Well, apart from the motif or subject matter has anybody noticed a sublte difference in composition, cropping, color saturation, color preference, high key-low key etc?
I don't mean that kids and flowers are sissy subjects only suitable for women photographers-an emphatic no. Kids are actually a very very difficult subject. Its only the biological constitution given by nature to women who are more tender and caring that they might choose these subjects often.
After saying the preceding sentence I would be resigned to a smack on my face if ever I was going to get one
why an advanced amateur would not communicate their gender equally to an advanced pro eludes mesorry for the misunderstanding. I meant both they communicate their personality, whether or not the gender is a prominent part of the comminication depends on the person. It is just that you are far more likely to know/recognize the name and style of an advamced pro than that of an advanced amateur.
23.4% increase in cat pictures *runs and hides*
I think the basic answer is going to be no.
To the question, "Will pictures taken by the population of all women photographers be different in some significant respects from those taken by the population of all men photographers?" the answer is probably yes. You're more likely to get pregnant-tummy pictures and pictures of children from women because women have more access. You're also more likely to get pictures using soft-focus techniques. With the men you're going to get more combat photography, more extreme sports such as racing cars, more street photography, more in-your-face paparazzo-type shots, more black-and-white and dependence on texture and grit.
You didn't ask that--you asked if gender would be predictable in specific instances. The answer is probably no, because the logic of individuals is different from the logic of populations. Girls range from frilly to tomboyish, and boys from macho to emo, and a single adult can range over the entire masculine-feminine continuum, depending on content area. To the extent that you're trying to validate a stereotype, you're not experiencing the person in front of you.
Apurva, I am not sure you meant to address your last comment to me. If it was to me i am unsure of the context?
Just for the record, I'm a guy and I love taking pictures of flowers
"At a primitive level I can say I see more pictures of flowers and kids in women's portfolio."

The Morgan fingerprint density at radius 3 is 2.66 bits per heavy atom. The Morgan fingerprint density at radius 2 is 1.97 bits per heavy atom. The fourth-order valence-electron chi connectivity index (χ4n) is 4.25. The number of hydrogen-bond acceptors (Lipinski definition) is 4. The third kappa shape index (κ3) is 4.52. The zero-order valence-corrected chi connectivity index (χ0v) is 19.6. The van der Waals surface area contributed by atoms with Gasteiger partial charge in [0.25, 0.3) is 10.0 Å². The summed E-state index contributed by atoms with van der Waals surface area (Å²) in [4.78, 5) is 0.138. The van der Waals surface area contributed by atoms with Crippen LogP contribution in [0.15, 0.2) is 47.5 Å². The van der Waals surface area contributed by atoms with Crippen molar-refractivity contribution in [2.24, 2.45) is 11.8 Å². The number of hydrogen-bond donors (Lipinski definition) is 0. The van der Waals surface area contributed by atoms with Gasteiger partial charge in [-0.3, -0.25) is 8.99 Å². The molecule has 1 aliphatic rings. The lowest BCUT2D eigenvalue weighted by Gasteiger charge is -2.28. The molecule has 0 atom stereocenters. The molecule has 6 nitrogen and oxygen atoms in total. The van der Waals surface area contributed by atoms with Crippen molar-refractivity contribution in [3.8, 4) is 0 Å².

Well, if that was the case, you would incorrectly guess on mine. I enjoy taking pictures of anything - I like abstract, landscapes, macros, animals, nature, insects, flowers, people (street particularly though I am still not brave enough most of the time), kids, architecture, obscure objects, etc. I take alot of flower pictures and pictures of my kids - I would love to take candids of other kids, but I don't because people may think I am a creep or sicko (I am not and it is too bad that society is like this).
I find alot of beauty in flowers - alot of mine are closeups/ macros at wide aperture to focus on stamen leaving the rest of the flower to be a blurry haze of colors.
Sometime in the past several months, Popular Photography asked just this question- how gender influences the practices of the photographer. Try to search for the article at their website.
Plenty of photos of flowers in my collection, and my wife really enjoys viewing them. But then I enjoy shooting a lot of the natural world. I'm not fond of shooting kids.
OK, the kids postulate is true, the flowers, no. 100% of my wife's photos are of our kids...Only 90% of mine are. The rest of mine are flowers and other pretty, colorful things.
I think that there is much more to recognition of gender in photographic expression than subject matter.
As Apurva observed "Like it can be predicted in case of handwriting for example. Even a novel has some traits by which experts can predict the gender of its creator!"
Separate names with a comma.